4 better graphic novels

The Good Neighbours: Kin
Holly Black & Ted Naifeh
Graphix 2008

Written by the author of The Spiderwick Chronicles and drawn by the co-creator of Gloomcookie, The Good Neighbours has impeccable fantasy credentials. The story is straightforward: girl’s mother vanishes, girl discovers mother is a fairy, girl gets drawn into machinations of previously-unseen fairy world. So far, so Gaimanesque. What distinguishes this from every other faerie-inflected Labyrinth variation is that it’s very, very well done.

The Beats
Harvey Peckar, Ed Piskor, et al.
Hill and Wang 2009

An illustrated biography of the leading figures of the Beat scene, primarily written by Harvey Pekar and illustrated by Ed Piskor. It concentrates on the Big Three (Kerouac, Ginsberg and Burroughs) with another series of essays on the minor figures. Pekar’s writing is fairly dry and obviously it doesn’t cover as much ground as a written biography, but it’s still an interesting story. Piskor’s bleak artwork reminds me of Dan Clowes in the ’80s, but the subjects aren’t exactly pretty either. The final section is extremely interesting, produced by a wide variety of writers and artists on more specific subjects, like the creation of Jay Defeo’s painting The Rose, and the life of Tuli Kupferberg from The Fugs.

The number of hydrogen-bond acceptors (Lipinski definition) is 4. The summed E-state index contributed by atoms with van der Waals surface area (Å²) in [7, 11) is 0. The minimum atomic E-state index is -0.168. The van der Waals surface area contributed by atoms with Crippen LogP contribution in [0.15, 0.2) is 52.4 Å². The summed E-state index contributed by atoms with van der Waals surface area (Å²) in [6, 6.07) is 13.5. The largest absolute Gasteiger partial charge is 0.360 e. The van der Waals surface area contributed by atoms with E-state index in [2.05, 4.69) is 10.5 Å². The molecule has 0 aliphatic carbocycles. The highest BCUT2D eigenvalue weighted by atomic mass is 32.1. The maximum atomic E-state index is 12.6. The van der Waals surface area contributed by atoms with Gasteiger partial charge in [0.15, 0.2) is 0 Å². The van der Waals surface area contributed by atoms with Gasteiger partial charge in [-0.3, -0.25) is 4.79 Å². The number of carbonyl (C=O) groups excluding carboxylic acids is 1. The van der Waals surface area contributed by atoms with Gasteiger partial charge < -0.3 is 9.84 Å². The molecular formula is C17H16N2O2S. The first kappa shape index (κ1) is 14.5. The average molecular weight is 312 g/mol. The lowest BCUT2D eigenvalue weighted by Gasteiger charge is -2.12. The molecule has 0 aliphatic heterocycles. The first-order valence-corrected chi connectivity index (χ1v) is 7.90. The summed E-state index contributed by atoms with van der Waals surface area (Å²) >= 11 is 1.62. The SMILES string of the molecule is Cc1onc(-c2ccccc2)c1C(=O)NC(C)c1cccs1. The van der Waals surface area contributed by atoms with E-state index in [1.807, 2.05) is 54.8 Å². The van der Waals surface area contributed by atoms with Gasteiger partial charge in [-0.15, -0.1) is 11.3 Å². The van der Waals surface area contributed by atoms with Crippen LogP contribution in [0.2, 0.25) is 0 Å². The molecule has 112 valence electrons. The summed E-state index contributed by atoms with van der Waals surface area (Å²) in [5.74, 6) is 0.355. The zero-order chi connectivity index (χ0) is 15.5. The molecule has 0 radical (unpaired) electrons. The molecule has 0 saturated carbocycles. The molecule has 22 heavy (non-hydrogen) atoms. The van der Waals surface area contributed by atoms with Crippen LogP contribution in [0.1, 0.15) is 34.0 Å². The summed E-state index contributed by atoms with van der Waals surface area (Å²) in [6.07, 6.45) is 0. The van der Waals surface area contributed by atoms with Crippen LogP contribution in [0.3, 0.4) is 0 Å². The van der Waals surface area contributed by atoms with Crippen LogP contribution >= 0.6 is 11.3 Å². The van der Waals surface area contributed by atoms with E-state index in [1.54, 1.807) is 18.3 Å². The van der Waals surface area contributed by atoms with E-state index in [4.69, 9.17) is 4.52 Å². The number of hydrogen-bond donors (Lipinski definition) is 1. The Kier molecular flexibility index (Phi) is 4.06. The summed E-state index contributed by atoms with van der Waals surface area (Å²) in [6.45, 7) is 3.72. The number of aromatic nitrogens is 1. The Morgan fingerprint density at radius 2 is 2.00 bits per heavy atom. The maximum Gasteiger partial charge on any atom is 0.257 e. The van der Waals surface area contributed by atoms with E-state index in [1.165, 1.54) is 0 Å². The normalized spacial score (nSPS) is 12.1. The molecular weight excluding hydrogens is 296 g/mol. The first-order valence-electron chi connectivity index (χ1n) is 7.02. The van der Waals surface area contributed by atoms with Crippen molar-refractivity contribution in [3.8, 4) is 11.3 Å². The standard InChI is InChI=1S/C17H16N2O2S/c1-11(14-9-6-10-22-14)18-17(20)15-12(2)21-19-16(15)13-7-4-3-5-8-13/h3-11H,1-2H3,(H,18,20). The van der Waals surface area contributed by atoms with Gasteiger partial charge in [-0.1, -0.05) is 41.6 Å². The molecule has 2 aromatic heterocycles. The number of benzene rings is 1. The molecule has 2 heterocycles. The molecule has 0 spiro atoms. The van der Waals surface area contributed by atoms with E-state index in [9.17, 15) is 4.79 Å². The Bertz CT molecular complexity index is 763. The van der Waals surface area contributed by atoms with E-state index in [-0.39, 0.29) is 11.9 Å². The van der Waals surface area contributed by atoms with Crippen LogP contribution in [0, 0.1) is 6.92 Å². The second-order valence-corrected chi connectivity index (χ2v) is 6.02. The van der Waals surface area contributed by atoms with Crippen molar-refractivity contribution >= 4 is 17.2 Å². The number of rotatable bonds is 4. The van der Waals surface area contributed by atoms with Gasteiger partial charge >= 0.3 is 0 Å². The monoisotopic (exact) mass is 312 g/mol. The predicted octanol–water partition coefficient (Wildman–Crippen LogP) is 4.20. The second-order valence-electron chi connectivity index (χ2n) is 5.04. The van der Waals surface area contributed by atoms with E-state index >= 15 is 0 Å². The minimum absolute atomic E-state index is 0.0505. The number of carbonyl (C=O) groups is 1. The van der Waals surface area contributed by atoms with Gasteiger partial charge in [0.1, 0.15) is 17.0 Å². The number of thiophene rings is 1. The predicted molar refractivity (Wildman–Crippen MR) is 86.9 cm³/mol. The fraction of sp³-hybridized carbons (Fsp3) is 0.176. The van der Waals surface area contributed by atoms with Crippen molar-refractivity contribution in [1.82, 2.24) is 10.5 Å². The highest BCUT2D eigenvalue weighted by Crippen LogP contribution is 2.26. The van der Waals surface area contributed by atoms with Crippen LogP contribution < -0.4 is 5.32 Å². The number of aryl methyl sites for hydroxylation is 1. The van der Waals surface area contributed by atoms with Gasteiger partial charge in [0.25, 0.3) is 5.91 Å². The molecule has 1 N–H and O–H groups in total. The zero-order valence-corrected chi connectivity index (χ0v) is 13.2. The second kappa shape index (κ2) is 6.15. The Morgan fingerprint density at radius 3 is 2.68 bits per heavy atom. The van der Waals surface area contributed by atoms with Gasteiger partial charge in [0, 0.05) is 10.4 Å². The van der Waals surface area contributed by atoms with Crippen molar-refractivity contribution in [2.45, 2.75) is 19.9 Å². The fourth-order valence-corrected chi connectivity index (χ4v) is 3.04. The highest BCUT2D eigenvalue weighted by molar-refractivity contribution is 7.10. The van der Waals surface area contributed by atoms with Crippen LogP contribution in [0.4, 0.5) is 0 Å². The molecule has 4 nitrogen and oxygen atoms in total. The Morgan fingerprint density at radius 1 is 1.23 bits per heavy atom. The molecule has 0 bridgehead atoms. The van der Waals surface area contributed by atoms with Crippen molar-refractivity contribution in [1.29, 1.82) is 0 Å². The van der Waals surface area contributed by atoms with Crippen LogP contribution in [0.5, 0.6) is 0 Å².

Red Rocket 7
Mike Allred
Image 2008

This handsome book is a reprint of the famous mid-nineties comic by Madman creator Allred. Basically a Zelig or Forrest Gump for the rock set, it tells the story of an glam alien clone who is present at every iconic rock movement throughout the fifties, sixties and seventies, and provides the inspiration for Bowie’s Ziggy Stardust.

This edition claims it’s been reprinted exactly as Allred intended, but it was originally printed at record album size. This is much smaller, which seems a shame. Also, unfortunately, The Dandy Warhols make a cameo appearance as the epitome of nineties cool, which made me throw up in my mouth a little bit. Oh, and there’s an afterword by My Chemical Romance’s Gerard Way, but that’s forgivable because he’s actually quite a good comics writer.

The Imposter’s Daughter
Laurie Sandell
Little, Brown and Company 2009

A chunky hardback relating the story of Sandell’s complicated relationship with her father. Sandell brutally recounts her discovery in her twenties that her father, a Phd and former Green Beret, was actually a fantasist who defrauded many of their family friends. Sandell examines how the character her father created for himself coloured her own attitude towards men, and how the revelation nearly destroys her family. This is the sort of story that graphic novels tell rather well.

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